George Horace Lorimer

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George Horace Lorimer
George Horace Lorimer 1922.jpg
Lorimer in 1922
Louisville, Kentucky, United States
OccupationJournalist, Author, Editor
Known forThe Saturday Evening Post
Curtis Publishing Company

George Horace Lorimer (October 6, 1867 – October 22, 1937[1]) was an American journalist, author and publisher. He is best known as the editor of The Saturday Evening Post, which he led from 1899 to 1936. During his editorial reign, the Post rose from a circulation of several thousand to more than one million. He is also credited with promoting or discovering a large number of American writers, such as Jack London, whose stories were published in the Post.[2] In addition, Lorimer served as vice president, president, and chairman of the Curtis Publishing Company, which published several magazines and numerous books.


Lorimer's tomb in Laurel Hill Cemetery overlooks the Schuylkill River and Kelly Drive.

Lorimer was born in Louisville, Kentucky, the son of the Rev. George C. Lorimer and Belle (née Burford) Lorimer. He attended Moseley High School in Chicago, Colby College, and Yale University.[3]

After working as a journalist, in 1899 he became editor-in-chief of The Saturday Evening Post, published in Philadelphia.[4] He remained in charge until the last day of 1936, about a year before his death from throat cancer.[1] He served also as vice president, president, and chairman of Curtis Publishing Company, which publishes the Post.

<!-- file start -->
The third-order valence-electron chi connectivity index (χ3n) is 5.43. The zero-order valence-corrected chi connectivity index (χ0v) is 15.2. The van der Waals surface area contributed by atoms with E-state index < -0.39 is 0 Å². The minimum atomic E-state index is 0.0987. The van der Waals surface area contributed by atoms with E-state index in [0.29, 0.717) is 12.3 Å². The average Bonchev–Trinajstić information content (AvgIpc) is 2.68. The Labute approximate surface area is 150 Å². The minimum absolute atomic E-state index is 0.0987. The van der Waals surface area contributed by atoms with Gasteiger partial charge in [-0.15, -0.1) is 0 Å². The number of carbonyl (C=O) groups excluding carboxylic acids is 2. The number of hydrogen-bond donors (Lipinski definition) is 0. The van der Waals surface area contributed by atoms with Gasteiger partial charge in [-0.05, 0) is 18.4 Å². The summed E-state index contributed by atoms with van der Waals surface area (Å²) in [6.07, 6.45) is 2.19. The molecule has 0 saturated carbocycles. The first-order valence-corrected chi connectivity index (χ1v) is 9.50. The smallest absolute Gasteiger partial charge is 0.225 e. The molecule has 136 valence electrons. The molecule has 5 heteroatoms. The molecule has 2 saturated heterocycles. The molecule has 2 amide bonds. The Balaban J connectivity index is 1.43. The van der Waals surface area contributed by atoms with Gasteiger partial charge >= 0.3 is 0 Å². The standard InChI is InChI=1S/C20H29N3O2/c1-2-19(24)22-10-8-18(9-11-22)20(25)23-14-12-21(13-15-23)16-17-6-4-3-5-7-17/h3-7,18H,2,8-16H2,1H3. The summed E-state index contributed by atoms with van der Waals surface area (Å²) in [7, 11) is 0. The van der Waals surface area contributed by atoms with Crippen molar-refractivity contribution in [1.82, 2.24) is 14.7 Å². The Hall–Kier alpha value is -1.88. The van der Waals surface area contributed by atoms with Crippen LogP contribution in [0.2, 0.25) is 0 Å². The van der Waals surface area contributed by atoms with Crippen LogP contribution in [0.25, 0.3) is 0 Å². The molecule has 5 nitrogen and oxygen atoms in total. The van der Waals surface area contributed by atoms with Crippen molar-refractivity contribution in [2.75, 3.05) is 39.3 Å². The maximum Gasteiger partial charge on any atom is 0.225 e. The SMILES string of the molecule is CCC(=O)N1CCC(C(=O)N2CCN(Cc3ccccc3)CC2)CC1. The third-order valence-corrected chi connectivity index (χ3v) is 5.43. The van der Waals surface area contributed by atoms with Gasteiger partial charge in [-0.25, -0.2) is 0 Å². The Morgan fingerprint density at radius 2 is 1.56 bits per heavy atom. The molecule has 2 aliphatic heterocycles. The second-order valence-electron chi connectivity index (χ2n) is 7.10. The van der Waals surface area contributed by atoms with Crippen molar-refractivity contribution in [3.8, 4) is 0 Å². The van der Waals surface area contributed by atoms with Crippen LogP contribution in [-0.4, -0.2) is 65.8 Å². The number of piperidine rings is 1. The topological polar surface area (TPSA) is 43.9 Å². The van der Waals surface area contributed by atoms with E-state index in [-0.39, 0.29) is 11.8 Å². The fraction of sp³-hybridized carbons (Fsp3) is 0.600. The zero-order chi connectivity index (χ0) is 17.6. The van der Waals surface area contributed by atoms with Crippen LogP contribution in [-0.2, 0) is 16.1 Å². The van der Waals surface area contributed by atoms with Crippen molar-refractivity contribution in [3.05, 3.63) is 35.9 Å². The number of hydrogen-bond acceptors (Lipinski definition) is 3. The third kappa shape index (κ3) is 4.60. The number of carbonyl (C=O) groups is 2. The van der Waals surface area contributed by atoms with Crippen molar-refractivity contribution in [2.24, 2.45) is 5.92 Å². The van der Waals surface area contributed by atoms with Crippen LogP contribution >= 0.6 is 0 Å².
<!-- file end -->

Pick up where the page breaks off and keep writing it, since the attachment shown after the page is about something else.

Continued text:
He died on October 22, 1937 in Wyncote, Pennsylvania and was interred at Laurel Hill Cemetery in Philadelphia.[5]


In the early 1900s, Lorimer also published several books, including

  • Letters from a Self-Made Merchant to His Son (1903)/ Being the Letters written by John Graham, Head of the House of Graham & Company, Pork-Packers in Chicago, familiarly known on 'Change as "Old Gorgon Graham," to his Son, Pierrepont, facetiously known to his intimates as "Piggy."
  • Old Gorgon Graham - More Letters from a Self-Made Merchant to His Son,


  • The False Gods

The Letters from a Self-Made Merchant was a quite well known book in the early 20th century,[citation needed] and was the basis for the 1922 film A Self-made Man starring William Russell.[6] In her novel, Whose Body? (1923), Dorothy Sayers notes that a copy of the book, in a Morocco binding, is kept at the bedside of a self-made British financier.


Lorimer had a large estate in Wyncote, Pennsylvania, just outside Philadelphia. Most of it is now used as the campus of Ancillae Assumpta Academy.

Most of Lorimer Park, a 230-acre (0.93 km2) public park located in Abington Township, Pennsylvania, was a bequest from the Lorimer family to the citizens of Montgomery County, Pennsylvania.


  1. ^ a b Friedrich, Otto. Decline and Fall. Harper and Row, 1970, p. 10
  2. ^ Tebbel, John. George Horace Lorimer and the Saturday Evening Post. Doubleday, 1948.
  3. ^ Catherine Hanley, George Horace Lorimer Archived 2007-01-18 at the Wayback Machine. 2006.
  4. ^ Archived 2009-02-22 at the Wayback Machine
  5. ^ "George Horace Lorimer". Retrieved 10 July 2020.
  6. ^ "A Self-made Man (1922)". IMDb. Retrieved 29 April 2019.

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